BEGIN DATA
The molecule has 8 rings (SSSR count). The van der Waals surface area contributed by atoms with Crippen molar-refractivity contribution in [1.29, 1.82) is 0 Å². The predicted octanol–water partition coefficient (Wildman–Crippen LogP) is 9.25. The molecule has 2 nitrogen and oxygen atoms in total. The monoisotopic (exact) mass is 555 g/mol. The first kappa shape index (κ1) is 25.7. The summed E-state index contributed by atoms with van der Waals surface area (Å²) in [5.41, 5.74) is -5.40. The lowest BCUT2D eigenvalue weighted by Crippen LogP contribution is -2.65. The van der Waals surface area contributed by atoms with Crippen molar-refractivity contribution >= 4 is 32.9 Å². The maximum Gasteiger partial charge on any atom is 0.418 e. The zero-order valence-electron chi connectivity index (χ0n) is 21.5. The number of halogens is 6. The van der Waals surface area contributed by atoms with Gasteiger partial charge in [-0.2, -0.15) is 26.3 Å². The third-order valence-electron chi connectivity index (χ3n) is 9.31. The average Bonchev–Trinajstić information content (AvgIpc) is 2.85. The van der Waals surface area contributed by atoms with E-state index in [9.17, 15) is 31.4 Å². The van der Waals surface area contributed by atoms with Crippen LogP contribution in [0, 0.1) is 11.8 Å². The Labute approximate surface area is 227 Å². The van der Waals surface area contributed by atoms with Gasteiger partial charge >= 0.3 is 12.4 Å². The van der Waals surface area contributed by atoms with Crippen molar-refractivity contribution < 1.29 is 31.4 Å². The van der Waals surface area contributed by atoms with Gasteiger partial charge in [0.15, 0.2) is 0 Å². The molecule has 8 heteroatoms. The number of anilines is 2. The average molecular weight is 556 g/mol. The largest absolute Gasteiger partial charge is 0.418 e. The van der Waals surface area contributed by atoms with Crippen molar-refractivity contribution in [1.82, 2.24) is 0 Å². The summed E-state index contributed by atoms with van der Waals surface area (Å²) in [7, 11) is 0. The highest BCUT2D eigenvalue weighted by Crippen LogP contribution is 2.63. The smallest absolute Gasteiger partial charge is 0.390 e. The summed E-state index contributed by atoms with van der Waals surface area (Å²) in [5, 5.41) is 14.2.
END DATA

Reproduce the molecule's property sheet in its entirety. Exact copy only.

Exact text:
The molecule has 8 rings (SSSR count). The van der Waals surface area contributed by atoms with Crippen molar-refractivity contribution in [1.29, 1.82) is 0 Å². The predicted octanol–water partition coefficient (Wildman–Crippen LogP) is 9.25. The molecule has 2 nitrogen and oxygen atoms in total. The monoisotopic (exact) mass is 555 g/mol. The first kappa shape index (κ1) is 25.7. The summed E-state index contributed by atoms with van der Waals surface area (Å²) in [5.41, 5.74) is -5.40. The lowest BCUT2D eigenvalue weighted by Crippen LogP contribution is -2.65. The van der Waals surface area contributed by atoms with Crippen molar-refractivity contribution >= 4 is 32.9 Å². The maximum Gasteiger partial charge on any atom is 0.418 e. The zero-order valence-electron chi connectivity index (χ0n) is 21.5. The number of halogens is 6. The van der Waals surface area contributed by atoms with Gasteiger partial charge in [-0.2, -0.15) is 26.3 Å². The third-order valence-electron chi connectivity index (χ3n) is 9.31. The average Bonchev–Trinajstić information content (AvgIpc) is 2.85. The van der Waals surface area contributed by atoms with E-state index in [9.17, 15) is 31.4 Å². The van der Waals surface area contributed by atoms with Crippen LogP contribution in [0, 0.1) is 11.8 Å². The Labute approximate surface area is 227 Å². The van der Waals surface area contributed by atoms with Gasteiger partial charge >= 0.3 is 12.4 Å². The van der Waals surface area contributed by atoms with Crippen molar-refractivity contribution < 1.29 is 31.4 Å². The van der Waals surface area contributed by atoms with Gasteiger partial charge in [0.15, 0.2) is 0 Å². The molecule has 8 heteroatoms. The number of anilines is 2. The average molecular weight is 556 g/mol. The largest absolute Gasteiger partial charge is 0.418 e. The van der Waals surface area contributed by atoms with Crippen molar-refractivity contribution in [1.82, 2.24) is 0 Å². The summed E-state index contributed by atoms with van der Waals surface area (Å²) in [7, 11) is 0. The highest BCUT2D eigenvalue weighted by Crippen LogP contribution is 2.63. The smallest absolute Gasteiger partial charge is 0.390 e. The summed E-state index contributed by atoms with van der Waals surface area (Å²) in [5, 5.41) is 14.2.